Stretching and Using Designers’ Empathic Horizons
Authors: Joyce Thomas, Megan Strickfaden
Abstract: This paper builds upon previous research where we discovered gaps related to how empathy is understood and how the empathic horizon is characterized within design studies. First, we offer concrete definitions of empathy through various perspectives to clarify misconceptions. Second, we offer a brief historical overview of the ‘empathic horizon’, which can be traced back to the 1960s. Third, we offer a critical analysis of empathy/empathic horizons and begin to characterize what is meant by empathic horizons through the literature reviewed. Fourth, we illustrate how designers’ empathic horizons may be unintentionally and intentionally stretched. That is, we believe that each person has an empathic horizon that evolves spontaneously, is connected to personal individual embodied experiences, and evolves dynamically across their life journey. Literature shows that a person’s empathic horizon is predominantly developed unintentionally but it can be intentionally stretched or expanded, particularly when awareness is brought to the value of doing so. Fifth, we use our Jellybeans Empathic Modeling Activity that 1145 people have participated in since 2011 to flush out the definitions we’ve established. This paper contributes information not currently found in design literature by bringing together theoretical and practical definitions and characteristics about empathy and empathic horizons that are relevant to design practitioners and design educators.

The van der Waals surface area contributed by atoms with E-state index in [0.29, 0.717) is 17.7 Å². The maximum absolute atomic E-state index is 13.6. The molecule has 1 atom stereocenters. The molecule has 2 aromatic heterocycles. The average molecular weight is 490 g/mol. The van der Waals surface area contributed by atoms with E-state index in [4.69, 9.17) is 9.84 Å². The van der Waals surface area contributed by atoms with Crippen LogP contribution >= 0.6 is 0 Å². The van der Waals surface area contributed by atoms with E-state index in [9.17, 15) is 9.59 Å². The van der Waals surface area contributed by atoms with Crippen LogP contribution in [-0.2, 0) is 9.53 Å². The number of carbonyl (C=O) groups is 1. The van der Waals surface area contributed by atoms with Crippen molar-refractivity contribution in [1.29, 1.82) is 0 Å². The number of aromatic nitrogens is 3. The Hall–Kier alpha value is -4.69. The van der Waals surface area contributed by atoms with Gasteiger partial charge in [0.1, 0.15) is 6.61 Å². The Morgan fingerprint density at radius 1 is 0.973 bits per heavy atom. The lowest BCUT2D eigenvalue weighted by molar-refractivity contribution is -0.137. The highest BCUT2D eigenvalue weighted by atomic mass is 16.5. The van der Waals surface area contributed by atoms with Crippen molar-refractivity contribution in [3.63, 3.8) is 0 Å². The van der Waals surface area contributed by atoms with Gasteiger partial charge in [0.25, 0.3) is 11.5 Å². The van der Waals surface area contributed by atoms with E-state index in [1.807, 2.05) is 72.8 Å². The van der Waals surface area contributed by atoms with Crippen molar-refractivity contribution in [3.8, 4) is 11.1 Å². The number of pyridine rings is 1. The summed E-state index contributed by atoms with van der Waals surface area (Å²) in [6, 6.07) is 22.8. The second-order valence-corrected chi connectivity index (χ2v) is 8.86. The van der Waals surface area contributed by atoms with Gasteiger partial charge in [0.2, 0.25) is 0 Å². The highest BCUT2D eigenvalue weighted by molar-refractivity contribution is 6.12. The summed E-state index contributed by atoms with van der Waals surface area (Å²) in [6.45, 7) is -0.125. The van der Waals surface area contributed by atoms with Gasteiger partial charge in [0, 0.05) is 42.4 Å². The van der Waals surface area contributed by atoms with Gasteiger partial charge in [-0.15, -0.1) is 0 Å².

Keywords: Design Education, Embodiment, Empathic Design, Empathic Modeling, Human, centered Design, Critical Analysis
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